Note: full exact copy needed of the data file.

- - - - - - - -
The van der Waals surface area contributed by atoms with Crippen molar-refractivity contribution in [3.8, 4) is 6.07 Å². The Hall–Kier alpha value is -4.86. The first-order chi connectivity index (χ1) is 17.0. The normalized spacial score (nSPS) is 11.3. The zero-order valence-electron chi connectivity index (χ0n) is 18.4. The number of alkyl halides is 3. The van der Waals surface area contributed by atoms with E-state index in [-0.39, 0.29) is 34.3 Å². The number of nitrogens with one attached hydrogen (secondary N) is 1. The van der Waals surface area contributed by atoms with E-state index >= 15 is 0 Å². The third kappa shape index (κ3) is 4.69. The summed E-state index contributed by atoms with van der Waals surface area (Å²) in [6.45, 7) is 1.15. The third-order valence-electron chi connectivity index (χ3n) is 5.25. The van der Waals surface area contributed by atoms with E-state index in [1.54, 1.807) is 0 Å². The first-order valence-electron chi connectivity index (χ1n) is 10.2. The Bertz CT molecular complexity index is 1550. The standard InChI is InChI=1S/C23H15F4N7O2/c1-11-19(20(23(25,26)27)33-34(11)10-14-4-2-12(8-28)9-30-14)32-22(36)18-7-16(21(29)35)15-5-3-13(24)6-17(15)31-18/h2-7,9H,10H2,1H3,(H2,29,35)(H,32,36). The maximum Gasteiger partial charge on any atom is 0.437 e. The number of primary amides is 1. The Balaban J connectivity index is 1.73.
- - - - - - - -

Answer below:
The van der Waals surface area contributed by atoms with Crippen molar-refractivity contribution in [3.8, 4) is 6.07 Å². The Hall–Kier alpha value is -4.86. The first-order chi connectivity index (χ1) is 17.0. The normalized spacial score (nSPS) is 11.3. The zero-order valence-electron chi connectivity index (χ0n) is 18.4. The number of alkyl halides is 3. The van der Waals surface area contributed by atoms with E-state index in [-0.39, 0.29) is 34.3 Å². The number of nitrogens with one attached hydrogen (secondary N) is 1. The van der Waals surface area contributed by atoms with E-state index >= 15 is 0 Å². The third kappa shape index (κ3) is 4.69. The summed E-state index contributed by atoms with van der Waals surface area (Å²) in [6.45, 7) is 1.15. The third-order valence-electron chi connectivity index (χ3n) is 5.25. The van der Waals surface area contributed by atoms with E-state index in [1.54, 1.807) is 0 Å². The first-order valence-electron chi connectivity index (χ1n) is 10.2. The Bertz CT molecular complexity index is 1550. The standard InChI is InChI=1S/C23H15F4N7O2/c1-11-19(20(23(25,26)27)33-34(11)10-14-4-2-12(8-28)9-30-14)32-22(36)18-7-16(21(29)35)15-5-3-13(24)6-17(15)31-18/h2-7,9H,10H2,1H3,(H2,29,35)(H,32,36). The maximum Gasteiger partial charge on any atom is 0.437 e. The number of primary amides is 1. The Balaban J connectivity index is 1.73.